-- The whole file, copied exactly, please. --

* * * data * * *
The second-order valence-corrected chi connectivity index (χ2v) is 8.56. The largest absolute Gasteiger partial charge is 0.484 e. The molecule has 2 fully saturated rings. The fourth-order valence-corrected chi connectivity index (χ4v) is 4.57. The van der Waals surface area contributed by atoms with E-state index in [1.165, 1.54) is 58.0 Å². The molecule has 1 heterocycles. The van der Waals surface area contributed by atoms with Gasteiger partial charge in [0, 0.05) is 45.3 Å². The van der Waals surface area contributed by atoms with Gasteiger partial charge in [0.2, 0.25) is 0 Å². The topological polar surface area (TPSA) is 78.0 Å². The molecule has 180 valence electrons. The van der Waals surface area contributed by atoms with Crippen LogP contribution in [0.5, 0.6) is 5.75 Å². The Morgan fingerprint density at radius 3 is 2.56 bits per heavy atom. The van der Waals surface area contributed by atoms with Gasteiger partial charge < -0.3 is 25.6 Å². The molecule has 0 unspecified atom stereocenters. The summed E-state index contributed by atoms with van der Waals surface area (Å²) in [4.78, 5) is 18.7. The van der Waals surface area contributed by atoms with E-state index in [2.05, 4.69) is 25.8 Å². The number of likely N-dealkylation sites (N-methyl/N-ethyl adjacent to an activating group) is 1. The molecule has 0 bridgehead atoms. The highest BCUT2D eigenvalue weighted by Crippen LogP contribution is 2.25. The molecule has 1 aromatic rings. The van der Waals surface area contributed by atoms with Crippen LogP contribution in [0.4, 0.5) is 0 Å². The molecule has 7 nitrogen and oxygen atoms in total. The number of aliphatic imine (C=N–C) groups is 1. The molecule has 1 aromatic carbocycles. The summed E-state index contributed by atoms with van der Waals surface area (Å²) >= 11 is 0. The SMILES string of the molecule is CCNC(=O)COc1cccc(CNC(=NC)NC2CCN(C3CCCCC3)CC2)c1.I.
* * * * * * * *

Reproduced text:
The second-order valence-corrected chi connectivity index (χ2v) is 8.56. The largest absolute Gasteiger partial charge is 0.484 e. The molecule has 2 fully saturated rings. The fourth-order valence-corrected chi connectivity index (χ4v) is 4.57. The van der Waals surface area contributed by atoms with E-state index in [1.165, 1.54) is 58.0 Å². The molecule has 1 heterocycles. The van der Waals surface area contributed by atoms with Gasteiger partial charge in [0, 0.05) is 45.3 Å². The van der Waals surface area contributed by atoms with Gasteiger partial charge in [0.2, 0.25) is 0 Å². The topological polar surface area (TPSA) is 78.0 Å². The molecule has 180 valence electrons. The van der Waals surface area contributed by atoms with Crippen LogP contribution in [0.5, 0.6) is 5.75 Å². The Morgan fingerprint density at radius 3 is 2.56 bits per heavy atom. The van der Waals surface area contributed by atoms with Gasteiger partial charge < -0.3 is 25.6 Å². The molecule has 0 unspecified atom stereocenters. The summed E-state index contributed by atoms with van der Waals surface area (Å²) in [4.78, 5) is 18.7. The van der Waals surface area contributed by atoms with E-state index in [2.05, 4.69) is 25.8 Å². The number of likely N-dealkylation sites (N-methyl/N-ethyl adjacent to an activating group) is 1. The molecule has 0 bridgehead atoms. The highest BCUT2D eigenvalue weighted by Crippen LogP contribution is 2.25. The molecule has 1 aromatic rings. The van der Waals surface area contributed by atoms with Crippen LogP contribution in [0.4, 0.5) is 0 Å². The molecule has 7 nitrogen and oxygen atoms in total. The number of aliphatic imine (C=N–C) groups is 1. The molecule has 1 aromatic carbocycles. The summed E-state index contributed by atoms with van der Waals surface area (Å²) >= 11 is 0. The SMILES string of the molecule is CCNC(=O)COc1cccc(CNC(=NC)NC2CCN(C3CCCCC3)CC2)c1.I.